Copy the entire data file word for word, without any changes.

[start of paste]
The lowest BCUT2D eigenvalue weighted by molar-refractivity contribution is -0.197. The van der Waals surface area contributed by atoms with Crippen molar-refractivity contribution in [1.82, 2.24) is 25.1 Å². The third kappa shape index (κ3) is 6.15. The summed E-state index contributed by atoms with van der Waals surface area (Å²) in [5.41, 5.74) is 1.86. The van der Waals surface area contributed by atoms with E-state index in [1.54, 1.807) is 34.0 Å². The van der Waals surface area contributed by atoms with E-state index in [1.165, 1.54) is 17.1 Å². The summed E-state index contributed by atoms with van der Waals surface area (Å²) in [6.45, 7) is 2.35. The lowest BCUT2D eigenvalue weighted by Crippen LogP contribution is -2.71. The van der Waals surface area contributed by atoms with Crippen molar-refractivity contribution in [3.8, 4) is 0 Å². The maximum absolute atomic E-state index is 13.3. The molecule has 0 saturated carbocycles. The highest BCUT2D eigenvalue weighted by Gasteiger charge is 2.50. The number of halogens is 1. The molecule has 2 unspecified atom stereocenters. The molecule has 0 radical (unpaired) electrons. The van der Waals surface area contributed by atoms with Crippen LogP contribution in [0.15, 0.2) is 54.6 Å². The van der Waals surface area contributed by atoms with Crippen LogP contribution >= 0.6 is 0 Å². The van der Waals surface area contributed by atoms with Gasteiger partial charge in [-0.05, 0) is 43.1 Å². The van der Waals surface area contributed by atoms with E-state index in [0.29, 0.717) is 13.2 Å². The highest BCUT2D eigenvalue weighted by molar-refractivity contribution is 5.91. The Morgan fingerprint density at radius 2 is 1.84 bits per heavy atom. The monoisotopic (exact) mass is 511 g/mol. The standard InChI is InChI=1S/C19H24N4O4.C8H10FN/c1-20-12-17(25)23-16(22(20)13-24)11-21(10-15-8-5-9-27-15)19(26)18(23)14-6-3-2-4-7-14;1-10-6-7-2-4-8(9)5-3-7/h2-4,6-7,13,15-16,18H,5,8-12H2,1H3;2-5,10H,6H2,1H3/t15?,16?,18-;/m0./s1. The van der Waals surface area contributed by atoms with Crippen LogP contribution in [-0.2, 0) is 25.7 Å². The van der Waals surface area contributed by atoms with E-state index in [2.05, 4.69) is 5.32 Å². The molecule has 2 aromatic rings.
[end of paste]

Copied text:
The lowest BCUT2D eigenvalue weighted by molar-refractivity contribution is -0.197. The van der Waals surface area contributed by atoms with Crippen molar-refractivity contribution in [1.82, 2.24) is 25.1 Å². The third kappa shape index (κ3) is 6.15. The summed E-state index contributed by atoms with van der Waals surface area (Å²) in [5.41, 5.74) is 1.86. The van der Waals surface area contributed by atoms with E-state index in [1.54, 1.807) is 34.0 Å². The van der Waals surface area contributed by atoms with E-state index in [1.165, 1.54) is 17.1 Å². The summed E-state index contributed by atoms with van der Waals surface area (Å²) in [6.45, 7) is 2.35. The lowest BCUT2D eigenvalue weighted by Crippen LogP contribution is -2.71. The van der Waals surface area contributed by atoms with Crippen molar-refractivity contribution in [3.8, 4) is 0 Å². The maximum absolute atomic E-state index is 13.3. The molecule has 0 saturated carbocycles. The highest BCUT2D eigenvalue weighted by Gasteiger charge is 2.50. The number of halogens is 1. The molecule has 2 unspecified atom stereocenters. The molecule has 0 radical (unpaired) electrons. The van der Waals surface area contributed by atoms with Crippen LogP contribution in [0.15, 0.2) is 54.6 Å². The van der Waals surface area contributed by atoms with Crippen LogP contribution >= 0.6 is 0 Å². The van der Waals surface area contributed by atoms with Gasteiger partial charge in [-0.05, 0) is 43.1 Å². The van der Waals surface area contributed by atoms with E-state index in [0.29, 0.717) is 13.2 Å². The highest BCUT2D eigenvalue weighted by molar-refractivity contribution is 5.91. The Morgan fingerprint density at radius 2 is 1.84 bits per heavy atom. The monoisotopic (exact) mass is 511 g/mol. The standard InChI is InChI=1S/C19H24N4O4.C8H10FN/c1-20-12-17(25)23-16(22(20)13-24)11-21(10-15-8-5-9-27-15)19(26)18(23)14-6-3-2-4-7-14;1-10-6-7-2-4-8(9)5-3-7/h2-4,6-7,13,15-16,18H,5,8-12H2,1H3;2-5,10H,6H2,1H3/t15?,16?,18-;/m0./s1. The van der Waals surface area contributed by atoms with Crippen LogP contribution in [-0.2, 0) is 25.7 Å². The van der Waals surface area contributed by atoms with E-state index in [2.05, 4.69) is 5.32 Å². The molecule has 2 aromatic rings.